Brandon practices as a community pharmacist in MN. He started as a pharmacy tech in 2003 and received his PharmD in 2011 from the U of M.
Ask a pharmacist
Tom is a 26-year-old male who suffers from seasonal allergies in the spring. It's getting to be that time of year, so he heads to the pharmacy to refill his nasal steroid prescription.
When he gets there, he notices that his prescription, Flonase, is now available over the counter (OTC); i.e., without a prescription. Not only that, but there is another product, Flonase Sensimist, that is also available.
He's happy he doesn't have to get new prescriptions, but he doesn't know which product to choose. He asks, "What's the difference between Flonase and Flonase Sensimist?"
The short answer
Both Flonase and Flonase Sensimist contain the steroid fluticasone in a nasal spray form. However, Flonase Sensimist uses a different salt form and a proprietary spray device, allowing for a thinner, finer spray.
Although you probably won't get any better relief from Flonase Sensimist, it will be a gentler, more comfortable spray that many people prefer.
The long answer
Flonase became available OTC in 2015. It was one of the first prescription steroid nasal sprays to make the switch to OTC and it's certainly the most popular. It is a direct copy of prescription Flonase.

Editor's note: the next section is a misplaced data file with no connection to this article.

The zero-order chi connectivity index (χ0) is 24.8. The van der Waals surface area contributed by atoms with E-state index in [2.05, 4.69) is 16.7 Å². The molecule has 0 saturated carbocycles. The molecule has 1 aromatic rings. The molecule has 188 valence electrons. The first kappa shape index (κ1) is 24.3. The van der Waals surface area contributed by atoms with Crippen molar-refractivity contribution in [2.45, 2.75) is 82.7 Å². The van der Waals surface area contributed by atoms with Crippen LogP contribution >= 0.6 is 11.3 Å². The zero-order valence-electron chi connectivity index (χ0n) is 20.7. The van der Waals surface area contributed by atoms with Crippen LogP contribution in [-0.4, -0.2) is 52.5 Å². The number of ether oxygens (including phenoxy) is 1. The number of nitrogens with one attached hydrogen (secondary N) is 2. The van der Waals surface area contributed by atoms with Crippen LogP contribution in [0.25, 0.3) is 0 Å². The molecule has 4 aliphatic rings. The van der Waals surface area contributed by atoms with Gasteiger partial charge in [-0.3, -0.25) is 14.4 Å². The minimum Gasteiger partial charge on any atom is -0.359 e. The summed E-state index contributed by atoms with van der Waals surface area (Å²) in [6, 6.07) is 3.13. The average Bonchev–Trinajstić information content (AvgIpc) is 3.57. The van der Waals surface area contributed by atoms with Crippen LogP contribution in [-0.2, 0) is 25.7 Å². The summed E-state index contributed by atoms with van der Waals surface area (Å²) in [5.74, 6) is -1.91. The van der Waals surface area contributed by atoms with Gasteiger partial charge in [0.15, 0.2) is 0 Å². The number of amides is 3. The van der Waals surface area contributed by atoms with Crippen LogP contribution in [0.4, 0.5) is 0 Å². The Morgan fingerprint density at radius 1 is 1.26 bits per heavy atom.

At that point, Veramyst (fluticasone furoate) was still only available as a prescription. In 2017, that changed and fluticasone furoate is now available over-the-counter as Flonase Sensimist.
Both products are used to treat all the symptoms of seasonal allergies, including itchy, watery eyes, runny nose, and sneezing. Both work a full 24 hours and are safe to use long term.
The furoate salt form is sometimes purported to be stronger than the propionate salt form. While it is true that some people will respond better to fluticasone furoate, it cannot be said that, across the board, it is a stronger version. Many, if not most, people will enjoy the same benefits from fluticasone furoate as they do fluticasone propionate. Studies just don't support one over the other when it comes to how well they work.
Where the differences are notable is in how the sprays feel in your nose. Flonase Sensimist not only uses the furoate salt form, but is also has a proprietary actuation device, resulting in a noticeably thinner, finer mist. Not only does this feel better when sprayed in the nose, but it also is less likely to irritate nasal passages.
Technical differences between Flonase and Flonase Sensimist
Appropriate age of user
4 years and older
2 years and older
About $20 per month
About $25 per month
Regular nasal spary
Proprietary delivery system
The generic difference
Right now, only Flonase is available generically. Most pharmacies will have an in-store brand that is equivalent to the brand name Flonase. Since Flonase Sensimist is so new, there is no generic available.
The labeled price will always be less for the store generic, and I would always recommend giving the generic a shot. In almost all cases, it will work just as well as the brand alternative.